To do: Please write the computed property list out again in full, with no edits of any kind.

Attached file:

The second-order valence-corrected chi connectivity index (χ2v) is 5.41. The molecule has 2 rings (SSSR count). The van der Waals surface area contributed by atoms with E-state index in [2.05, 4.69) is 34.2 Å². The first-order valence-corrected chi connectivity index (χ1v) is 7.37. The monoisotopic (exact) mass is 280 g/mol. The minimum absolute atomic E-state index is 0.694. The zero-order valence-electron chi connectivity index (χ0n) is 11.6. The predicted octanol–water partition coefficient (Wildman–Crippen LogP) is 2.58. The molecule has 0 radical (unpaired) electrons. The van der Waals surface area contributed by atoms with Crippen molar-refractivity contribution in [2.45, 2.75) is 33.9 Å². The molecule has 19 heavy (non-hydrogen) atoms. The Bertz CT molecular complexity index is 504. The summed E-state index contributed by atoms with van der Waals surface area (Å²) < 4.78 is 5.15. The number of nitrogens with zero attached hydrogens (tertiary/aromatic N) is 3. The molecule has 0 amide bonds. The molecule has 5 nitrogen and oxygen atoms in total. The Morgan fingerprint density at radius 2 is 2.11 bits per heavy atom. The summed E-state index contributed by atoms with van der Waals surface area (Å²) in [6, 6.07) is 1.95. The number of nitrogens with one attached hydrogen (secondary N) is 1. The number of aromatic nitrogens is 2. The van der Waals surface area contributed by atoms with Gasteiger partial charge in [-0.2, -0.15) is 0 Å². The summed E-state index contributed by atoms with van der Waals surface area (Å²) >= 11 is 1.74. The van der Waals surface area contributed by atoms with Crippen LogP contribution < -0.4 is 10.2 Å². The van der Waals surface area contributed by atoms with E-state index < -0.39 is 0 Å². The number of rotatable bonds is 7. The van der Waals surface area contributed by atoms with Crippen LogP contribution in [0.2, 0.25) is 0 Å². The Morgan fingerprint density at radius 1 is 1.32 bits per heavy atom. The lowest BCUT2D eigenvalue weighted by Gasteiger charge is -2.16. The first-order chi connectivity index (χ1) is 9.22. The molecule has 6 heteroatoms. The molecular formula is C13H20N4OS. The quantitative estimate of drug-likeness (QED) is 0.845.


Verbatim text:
The second-order valence-corrected chi connectivity index (χ2v) is 5.41. The molecule has 2 rings (SSSR count). The van der Waals surface area contributed by atoms with E-state index in [2.05, 4.69) is 34.2 Å². The first-order valence-corrected chi connectivity index (χ1v) is 7.37. The monoisotopic (exact) mass is 280 g/mol. The minimum absolute atomic E-state index is 0.694. The zero-order valence-electron chi connectivity index (χ0n) is 11.6. The predicted octanol–water partition coefficient (Wildman–Crippen LogP) is 2.58. The molecule has 0 radical (unpaired) electrons. The van der Waals surface area contributed by atoms with Crippen molar-refractivity contribution in [2.45, 2.75) is 33.9 Å². The molecule has 19 heavy (non-hydrogen) atoms. The Bertz CT molecular complexity index is 504. The summed E-state index contributed by atoms with van der Waals surface area (Å²) < 4.78 is 5.15. The number of nitrogens with zero attached hydrogens (tertiary/aromatic N) is 3. The molecule has 0 amide bonds. The molecule has 5 nitrogen and oxygen atoms in total. The Morgan fingerprint density at radius 2 is 2.11 bits per heavy atom. The summed E-state index contributed by atoms with van der Waals surface area (Å²) in [6, 6.07) is 1.95. The number of nitrogens with one attached hydrogen (secondary N) is 1. The number of aromatic nitrogens is 2. The van der Waals surface area contributed by atoms with Gasteiger partial charge in [-0.2, -0.15) is 0 Å². The summed E-state index contributed by atoms with van der Waals surface area (Å²) >= 11 is 1.74. The van der Waals surface area contributed by atoms with Crippen LogP contribution < -0.4 is 10.2 Å². The van der Waals surface area contributed by atoms with E-state index < -0.39 is 0 Å². The number of rotatable bonds is 7. The van der Waals surface area contributed by atoms with Crippen LogP contribution in [0.2, 0.25) is 0 Å². The Morgan fingerprint density at radius 1 is 1.32 bits per heavy atom. The lowest BCUT2D eigenvalue weighted by Gasteiger charge is -2.16. The first-order chi connectivity index (χ1) is 9.22. The molecule has 6 heteroatoms. The molecular formula is C13H20N4OS. The quantitative estimate of drug-likeness (QED) is 0.845.